John Morgan of Winthrop is one of 130,000 people in Massachusetts with some kind of vision impairment. A resident for 46 years, he was recently appointed to the Winthrop Commission on Diversity, Inclusion, and Community Relations (CDICR) due to his ongoing efforts as an advocate for the disabled.
In honor of national White Cane Awareness Day Oct. 15, I interviewed Morgan about the importance of the white cane and about his experience with blindness.
LP: What do you do for work?
JM: I’m retired. I worked for the Massachusetts Commission for the Blind Vending Facilities Program until 2014.
LP: What is your diagnosis?
JM: Retinitis Pigmentosa (RP). It’s the deterioration of the retina.
LP: How much can you see?
JM: I have no useful vision. Sometimes I can tell when it’s light and dark out and other times, I can feel the sun on my face and everything is totally black. And in the middle of the night, when it’s dark, I can see light.
LP: Describe the process of being declared legally blind.
JM: In 1996, I went to the RP specialist. After my exam, it was determined that I reached the qualifications for being registered as legally blind. 20/200 in both eyes or a peripheral field of less than 10 degrees. That’s how you’re determined to be registered for the Massachusetts Commission for the Blind (MCB).
LP: What are the benefits of registering with the MCB?
JM: In the beginning, I was able to get mobility training through the MCB and the Carroll Center for the Blind [in Newton]. They taught me how to use the white cane. I met some wonderfully talented and caring people.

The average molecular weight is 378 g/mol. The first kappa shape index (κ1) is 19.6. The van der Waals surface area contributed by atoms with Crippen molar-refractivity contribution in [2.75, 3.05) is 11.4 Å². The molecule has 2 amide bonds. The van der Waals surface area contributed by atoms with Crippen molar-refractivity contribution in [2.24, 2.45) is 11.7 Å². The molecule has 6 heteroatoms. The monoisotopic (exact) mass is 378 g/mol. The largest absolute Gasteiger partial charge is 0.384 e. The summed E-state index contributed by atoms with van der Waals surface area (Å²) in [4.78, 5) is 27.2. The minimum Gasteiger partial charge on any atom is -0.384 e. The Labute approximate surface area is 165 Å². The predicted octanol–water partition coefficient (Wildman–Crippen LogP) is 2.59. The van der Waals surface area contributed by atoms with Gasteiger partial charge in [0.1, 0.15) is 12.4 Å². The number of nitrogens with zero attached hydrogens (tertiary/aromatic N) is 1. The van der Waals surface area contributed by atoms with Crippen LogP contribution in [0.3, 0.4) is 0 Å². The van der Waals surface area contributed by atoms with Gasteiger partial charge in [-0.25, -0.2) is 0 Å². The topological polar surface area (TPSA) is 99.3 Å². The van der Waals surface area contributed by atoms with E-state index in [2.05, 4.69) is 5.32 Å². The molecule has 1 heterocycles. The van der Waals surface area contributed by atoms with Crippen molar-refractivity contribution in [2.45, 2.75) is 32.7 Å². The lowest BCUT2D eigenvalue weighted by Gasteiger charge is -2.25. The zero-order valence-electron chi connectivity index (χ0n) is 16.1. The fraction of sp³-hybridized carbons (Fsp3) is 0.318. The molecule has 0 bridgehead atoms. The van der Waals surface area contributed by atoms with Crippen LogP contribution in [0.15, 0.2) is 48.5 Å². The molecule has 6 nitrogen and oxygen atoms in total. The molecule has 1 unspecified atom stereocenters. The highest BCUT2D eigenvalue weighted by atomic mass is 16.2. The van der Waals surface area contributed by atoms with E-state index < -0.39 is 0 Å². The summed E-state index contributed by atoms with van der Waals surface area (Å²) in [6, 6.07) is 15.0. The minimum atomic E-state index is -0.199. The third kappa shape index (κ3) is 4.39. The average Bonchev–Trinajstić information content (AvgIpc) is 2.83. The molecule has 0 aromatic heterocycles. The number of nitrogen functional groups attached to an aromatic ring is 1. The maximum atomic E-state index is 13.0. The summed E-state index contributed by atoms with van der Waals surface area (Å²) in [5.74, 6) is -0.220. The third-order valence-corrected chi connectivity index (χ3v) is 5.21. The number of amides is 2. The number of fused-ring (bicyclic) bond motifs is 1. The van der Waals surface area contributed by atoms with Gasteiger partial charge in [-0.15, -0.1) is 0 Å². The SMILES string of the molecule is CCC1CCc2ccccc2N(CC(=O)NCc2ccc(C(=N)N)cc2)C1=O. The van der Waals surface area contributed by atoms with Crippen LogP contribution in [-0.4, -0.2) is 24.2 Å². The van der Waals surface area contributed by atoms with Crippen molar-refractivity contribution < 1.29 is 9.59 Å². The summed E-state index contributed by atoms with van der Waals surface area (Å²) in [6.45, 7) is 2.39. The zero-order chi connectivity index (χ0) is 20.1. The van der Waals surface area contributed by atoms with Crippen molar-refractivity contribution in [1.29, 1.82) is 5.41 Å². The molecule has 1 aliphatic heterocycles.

LP: How did they teach you to use the white cane?
JM: I was given a cane and shown how to hold it, how to extend out from my body and sweep to avoid obstacles. The length of the cane varies by people’s height. I was taught how to cross a street in a crosswalk and what to listen to. After the training, I would learn on my own and adapt things to work for me. How I travel with the white cane is much different than someone else. Everyone has their own techniques and secrets as far as how they get around.
LP: How do you use the white cane differently than other people?
JM: I do a lot of walking and other blind people don’t do as much walking. They might not have as much experience in the outdoors as I do. I used to walk two miles a day. Now I’m down to little over a mile.
LP: How quickly did you adapt to using the white cane?
JM: Sometimes it was difficult and other times it was easy. I was living in the same place for 22 years, and I moved to a different area of town. I was familiar with the area, but I had never traveled it as a blind person. There were a lot more street crossings than I had to deal with before. That was very difficult, very frightening. When I got some additional mobility training, what was fearful to me became routine.
LP: What is the Massachusetts White Cane Law?
JM: Motorists have to slow down and if they see anyone in a crosswalk [with a white cane or guide dog], you must stop for that person. The [White Cane] Law made it stricter and there’s a fine if you’re in violation. If you’re going to teach someone, hit them in the wallet. They’ll learn a lot faster.
LP: Why are more people not familiar with the White Cane Law?
JM: There needs to be more education through the Registry of Motor Vehicles. When you renew your license, you should be informed of the White Cane Law and the consequences.
LP: What about cyclists?
JM: Cyclists should be aware of the White Cane Law. There’s been a lot more people riding bicycles and they should follow the same rules. It’s easier for cyclists to stop and allow [people] to cross.
Do you have a question you’d like us to ask John Morgan? Email [email protected]
Read the other installments of our interview with John Morgan: